Cape Coral's natural beauty provides the perfect setting for fishing and boating enthusiasts. With an extensive system of waterways for boating and sightseeing, more than 400 miles of saltwater and freshwater canals complement the many lakes, basins and stunning Intracoastal waterfront areas. Read more.
PORT CHARLOTTE AREA
The Port Charlotte Area is also known as “the Suncoast” and this pristine area was named "Best Place in the South" by Money magazine. Whether you enjoy gliding down the Peace River in a kayak, going one-on-one with a 100-pound tarpon in the Gulf of Mexico, munching on a hot dog while enjoying a baseball game or enjoying a romantic evening overlooking Charlotte Harbor, Port Charlotte and its neighboring communities deserves a visit.
If it’s beaches you crave, the beaches of Charlotte Harbor & the Gulf Islands line miles of the Gulf coast. Not only do they attract sunbathers, swimmers and shellers, there are also abundant birds, dolphins, sea turtles and other wildlife.
Port Charlotte offers the visitor a tranquil getaway with lots to do and see! Although a favorite with snowbirds for its quiet tempo, those seeking a variety of activities to fill their vacation time won’t be disappointed. Read more.
Punta Gorda has sparkling waters, nearby pristine beaches, fishing at its greatest, wildlife in abundance and a casual, friendly atmosphere, all of which draw those who seek the natural pleasures of life. Read more.
Englewood has been called the "Gem of the Suncoast," "the Heart of the Suncoast," "a bit of Heaven on Earth," "a place unspoiled by high rises and high prices," and "where the livin' is easy," yet it still remains one of Florida's best kept vacation secrets - a secret about which more and more Floridians and northern vacationers are learning. Read more.
Rotonda is a good choice for your vacation if you are seeking a friendly, casual neighborhood within an easy drive of some of the more bustling towns in Southwest Florida. This unusual community offers a freshwater canal system and four golf courses. Read more.
Sarasota/Bradenton and their islands rank among Florida’s most sought after vacation destinations. Magnificent white sand beaches line the crystal-blue Gulf ofRead more. Mexico shoreline of Sarasota’s barrier beaches. But beaching and water sports compete with many other attractions to make the Sarasota/Bradenton area a fun-filled vacation destination. Sophisticated or casual, upscale or economical, you’ll find it here!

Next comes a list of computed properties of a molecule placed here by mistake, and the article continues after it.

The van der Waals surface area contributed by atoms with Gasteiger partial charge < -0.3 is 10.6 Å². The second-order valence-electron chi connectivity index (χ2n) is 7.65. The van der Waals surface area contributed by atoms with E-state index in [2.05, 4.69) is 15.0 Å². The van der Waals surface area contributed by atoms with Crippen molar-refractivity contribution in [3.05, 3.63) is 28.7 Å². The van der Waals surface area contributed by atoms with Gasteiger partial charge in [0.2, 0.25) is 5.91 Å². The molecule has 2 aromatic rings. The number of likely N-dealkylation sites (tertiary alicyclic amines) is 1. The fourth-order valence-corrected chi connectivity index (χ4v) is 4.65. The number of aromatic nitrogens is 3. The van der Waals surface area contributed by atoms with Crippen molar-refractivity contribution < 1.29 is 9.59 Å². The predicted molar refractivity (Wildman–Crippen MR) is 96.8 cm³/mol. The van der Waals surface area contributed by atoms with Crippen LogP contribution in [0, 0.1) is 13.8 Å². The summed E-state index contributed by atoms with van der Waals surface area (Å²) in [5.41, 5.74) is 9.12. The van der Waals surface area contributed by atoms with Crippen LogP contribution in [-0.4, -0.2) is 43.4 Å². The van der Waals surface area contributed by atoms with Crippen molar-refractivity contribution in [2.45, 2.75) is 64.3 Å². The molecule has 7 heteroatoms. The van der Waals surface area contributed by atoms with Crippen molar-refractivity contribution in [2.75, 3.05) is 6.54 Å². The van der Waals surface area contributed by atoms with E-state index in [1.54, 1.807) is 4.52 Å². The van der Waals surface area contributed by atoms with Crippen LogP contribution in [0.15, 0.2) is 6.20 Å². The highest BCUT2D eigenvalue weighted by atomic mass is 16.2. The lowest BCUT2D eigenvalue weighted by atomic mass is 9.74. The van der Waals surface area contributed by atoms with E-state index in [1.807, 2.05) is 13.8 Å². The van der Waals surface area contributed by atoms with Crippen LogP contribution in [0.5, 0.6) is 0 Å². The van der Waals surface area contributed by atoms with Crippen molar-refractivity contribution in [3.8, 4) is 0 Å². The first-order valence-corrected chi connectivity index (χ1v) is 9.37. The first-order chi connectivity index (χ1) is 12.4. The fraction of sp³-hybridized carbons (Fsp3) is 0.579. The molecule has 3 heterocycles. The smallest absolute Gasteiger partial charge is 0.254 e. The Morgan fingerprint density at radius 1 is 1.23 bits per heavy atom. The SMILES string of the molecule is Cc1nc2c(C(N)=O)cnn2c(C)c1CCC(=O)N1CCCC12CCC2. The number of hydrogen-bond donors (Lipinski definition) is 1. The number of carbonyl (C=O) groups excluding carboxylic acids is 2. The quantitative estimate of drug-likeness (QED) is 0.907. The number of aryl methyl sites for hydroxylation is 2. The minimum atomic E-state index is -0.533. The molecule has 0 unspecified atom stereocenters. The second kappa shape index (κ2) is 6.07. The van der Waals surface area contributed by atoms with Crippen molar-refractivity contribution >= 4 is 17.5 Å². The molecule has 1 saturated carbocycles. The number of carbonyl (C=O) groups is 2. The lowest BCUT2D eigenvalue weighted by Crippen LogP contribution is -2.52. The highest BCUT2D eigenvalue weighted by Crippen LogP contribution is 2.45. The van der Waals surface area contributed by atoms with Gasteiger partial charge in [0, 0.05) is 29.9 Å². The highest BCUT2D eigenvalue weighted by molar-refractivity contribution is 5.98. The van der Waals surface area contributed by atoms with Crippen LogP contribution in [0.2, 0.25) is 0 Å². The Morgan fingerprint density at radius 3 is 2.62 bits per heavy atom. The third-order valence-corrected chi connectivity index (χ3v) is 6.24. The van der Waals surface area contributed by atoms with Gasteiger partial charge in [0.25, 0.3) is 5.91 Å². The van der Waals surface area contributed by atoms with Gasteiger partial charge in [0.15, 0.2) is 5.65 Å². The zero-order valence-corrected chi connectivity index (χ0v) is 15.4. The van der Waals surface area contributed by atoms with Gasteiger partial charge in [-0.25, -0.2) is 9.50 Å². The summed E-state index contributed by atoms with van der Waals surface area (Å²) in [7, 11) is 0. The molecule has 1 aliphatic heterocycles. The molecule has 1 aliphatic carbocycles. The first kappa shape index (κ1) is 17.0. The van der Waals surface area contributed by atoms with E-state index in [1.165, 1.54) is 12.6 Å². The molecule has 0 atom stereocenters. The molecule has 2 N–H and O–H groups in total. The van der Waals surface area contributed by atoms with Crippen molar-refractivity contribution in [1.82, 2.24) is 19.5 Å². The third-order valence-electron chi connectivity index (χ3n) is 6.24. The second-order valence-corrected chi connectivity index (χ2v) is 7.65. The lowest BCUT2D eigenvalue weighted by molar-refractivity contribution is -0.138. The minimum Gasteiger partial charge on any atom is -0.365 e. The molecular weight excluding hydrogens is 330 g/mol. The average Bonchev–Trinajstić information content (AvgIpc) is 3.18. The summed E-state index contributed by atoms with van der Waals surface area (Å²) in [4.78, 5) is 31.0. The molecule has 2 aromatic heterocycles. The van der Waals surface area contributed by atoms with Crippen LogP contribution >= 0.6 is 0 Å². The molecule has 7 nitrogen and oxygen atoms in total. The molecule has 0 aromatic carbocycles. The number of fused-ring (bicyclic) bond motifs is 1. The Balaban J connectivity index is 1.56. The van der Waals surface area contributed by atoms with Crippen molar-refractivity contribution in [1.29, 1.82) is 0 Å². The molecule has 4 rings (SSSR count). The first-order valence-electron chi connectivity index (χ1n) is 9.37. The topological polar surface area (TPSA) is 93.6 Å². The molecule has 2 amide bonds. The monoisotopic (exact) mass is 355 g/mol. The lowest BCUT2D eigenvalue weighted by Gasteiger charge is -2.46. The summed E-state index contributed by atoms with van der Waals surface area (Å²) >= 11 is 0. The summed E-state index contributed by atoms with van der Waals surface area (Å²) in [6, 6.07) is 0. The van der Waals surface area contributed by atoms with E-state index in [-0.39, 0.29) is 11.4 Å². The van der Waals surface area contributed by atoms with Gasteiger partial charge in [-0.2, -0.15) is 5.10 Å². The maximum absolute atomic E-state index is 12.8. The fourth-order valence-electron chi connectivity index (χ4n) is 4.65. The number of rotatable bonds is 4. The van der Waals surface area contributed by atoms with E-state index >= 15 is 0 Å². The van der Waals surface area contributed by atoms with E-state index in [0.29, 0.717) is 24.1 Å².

Sarasota still manages to maintain a friendly, small town feel but its active downtown is home to a world class arts and theater district, and a wide variety of attractions to fill your vacation with fun. Read more.
Bradenton is located just north of Sarasota on Florida’s Gulf Coast, at the mouth of Tampa Bay. Bradenton is a good place to vacation and explore historical attractions, fishing adventures, golfing excursions and shopping diversions. Read more.
Anna Maria Island is a barrier island located on central Florida's Gulf Coast, just south of Tampa Bay. Anna Maria Island has become known as "My Island In The Sun" for not only visitors. but year-round residents. The residents of this island’s three towns have worked diligently to preserve its old Florida feeling. Read more.
Longboat Key is an ideal beach and bayfront settings for the ultimate Florida vacation. Stretching between the gorgeous Gulf of Mexico and serene Sarasota Bay, Longboat Key attracts those who come to enjoy the average year-round temperature of 73 degrees, perfect for the outdoor activities for which this island is so well known. Read more.
Siesta Key is located on a barrier island off Sarasota on Florida’s West Gulf Coast. Siesta Key has a feel of old Florida, and its beach regularly makes the list of top beaches in Florida. Fun in the sun is what Siesta Key is all about! Read more.
Venice is one of the few cities on Florida's west coast that is not separated from the Gulf by a barrier island. For the visitor wishing to spend leisure hours enjoying the sun and sand, Venice provides a good variety of public beaches. (Includes information on Nokomis, Osprey and Parrish.) Read more.